Commercials – When it comes to network TV shows, it’s a wash. Tivo gives us the same DVR experience we’ve always had. Hulu Plus, while a decent service overall, has the most repetitive and annoying commercials on the planet. And because they are in full control of your experience, you can’t fast-forward through them. So if you happen to miss a recording of a network TV show, you’ll actually be forced to endure more commercials than you would from a DVR experience. Looking at the big picture, that’s a small price to pay for the ability to catch up on a show like Almost Human, which I’m a little late to.
Of course, premium shows like American Horror Story, Breaking Bad, etc… are purchased outright with no commercial content at all, which is nice.
Web Content – With all of these connected devices, it’s also pretty easy to catch your favorite web shows and podcasts, though it typically takes a little more effort and knowhow than your typical shows. One thing I love about Tivo is that quite a bit of web content is available in their catalog, including shows from Revision3, TWiT, and even The Wood Whisperer. These shows download and show up in-line with the rest of your recorded content. Best of all, you don’t have to actively seek out the content once subscribed. It simply downloads automatically much the same way it would in iTunes.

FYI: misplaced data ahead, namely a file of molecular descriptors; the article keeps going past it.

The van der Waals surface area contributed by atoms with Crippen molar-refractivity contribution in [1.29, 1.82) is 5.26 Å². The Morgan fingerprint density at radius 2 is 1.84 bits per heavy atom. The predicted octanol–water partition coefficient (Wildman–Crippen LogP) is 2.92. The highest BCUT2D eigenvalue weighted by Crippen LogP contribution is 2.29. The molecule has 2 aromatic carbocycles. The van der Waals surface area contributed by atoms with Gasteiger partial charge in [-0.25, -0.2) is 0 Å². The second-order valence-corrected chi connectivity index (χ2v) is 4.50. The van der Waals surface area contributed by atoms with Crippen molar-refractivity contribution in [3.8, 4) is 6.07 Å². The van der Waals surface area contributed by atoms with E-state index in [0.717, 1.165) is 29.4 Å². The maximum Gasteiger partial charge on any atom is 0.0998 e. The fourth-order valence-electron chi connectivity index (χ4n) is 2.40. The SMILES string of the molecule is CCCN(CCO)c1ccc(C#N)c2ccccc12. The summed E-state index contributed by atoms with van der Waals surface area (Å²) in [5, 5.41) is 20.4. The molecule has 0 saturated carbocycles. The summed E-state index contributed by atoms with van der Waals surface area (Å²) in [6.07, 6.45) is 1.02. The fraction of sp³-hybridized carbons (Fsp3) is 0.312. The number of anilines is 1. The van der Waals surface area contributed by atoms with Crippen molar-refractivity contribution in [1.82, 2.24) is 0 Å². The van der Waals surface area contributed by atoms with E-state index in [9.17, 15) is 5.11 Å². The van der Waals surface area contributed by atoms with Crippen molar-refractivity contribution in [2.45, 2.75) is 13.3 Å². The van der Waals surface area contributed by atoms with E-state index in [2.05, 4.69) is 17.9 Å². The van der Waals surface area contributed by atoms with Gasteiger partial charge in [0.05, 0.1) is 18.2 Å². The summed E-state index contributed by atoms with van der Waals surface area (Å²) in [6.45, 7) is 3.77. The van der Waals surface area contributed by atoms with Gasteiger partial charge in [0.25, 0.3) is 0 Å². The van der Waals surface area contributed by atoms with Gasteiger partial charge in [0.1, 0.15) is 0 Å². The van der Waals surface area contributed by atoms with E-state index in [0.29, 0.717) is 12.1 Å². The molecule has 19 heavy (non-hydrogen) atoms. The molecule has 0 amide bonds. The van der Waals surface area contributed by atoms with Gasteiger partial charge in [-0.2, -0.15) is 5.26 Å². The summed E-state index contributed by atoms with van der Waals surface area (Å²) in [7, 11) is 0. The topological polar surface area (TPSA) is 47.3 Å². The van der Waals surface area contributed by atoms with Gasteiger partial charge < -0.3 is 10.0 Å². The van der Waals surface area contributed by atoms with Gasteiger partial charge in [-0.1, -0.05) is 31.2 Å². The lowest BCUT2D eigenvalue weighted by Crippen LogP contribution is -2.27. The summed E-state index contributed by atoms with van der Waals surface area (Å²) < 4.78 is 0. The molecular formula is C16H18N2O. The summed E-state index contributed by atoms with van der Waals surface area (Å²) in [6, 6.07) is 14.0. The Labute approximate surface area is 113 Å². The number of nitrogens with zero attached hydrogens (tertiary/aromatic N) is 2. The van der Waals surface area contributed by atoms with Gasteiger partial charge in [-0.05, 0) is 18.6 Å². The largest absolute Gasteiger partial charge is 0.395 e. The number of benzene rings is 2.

PBS Content – There are a few shows that I enjoy on PBS, including a few cooking and woodworking shows. For some reason, our PBS channel via DirecTV never ran the shows I like, including Primal Grill, Barbeque University, and several woodworking shows. But as it turns out, our local PBS station DOES actually run these shows and now I finally have access to them. So oddly enough, I now have several shows made accessible by cutting the cord.
Finding New Shows – Nicole has always been the “show-finder” in the house and that hasn’t changed. She subscribes to Entertainment Weekly and generally uses that as a primary resource for finding out about new shows we might want to watch. I would also recommend you check out TV Guide’s app. You can set up alerts and reminders for your favorite shows across numerous platforms. This is something I’ve only scratched the surface of and I know there are other apps out there that do something similar. But it shouldn’t be too difficult to keep up with your favorite shows or find new ones if you know where to look.
I guess I can sum up at this point by saying so far, so good! I truly believe that the DVR/over-the-air combo is the key to this system feeling familiar and comfortable. The shift from passively DVR’ing content to actively seeking and subscribing on streaming devices can be too much of a jolt for some people. So if you’re still on the fence, you might find the DVR/over-the-air combo to be the real difference-maker.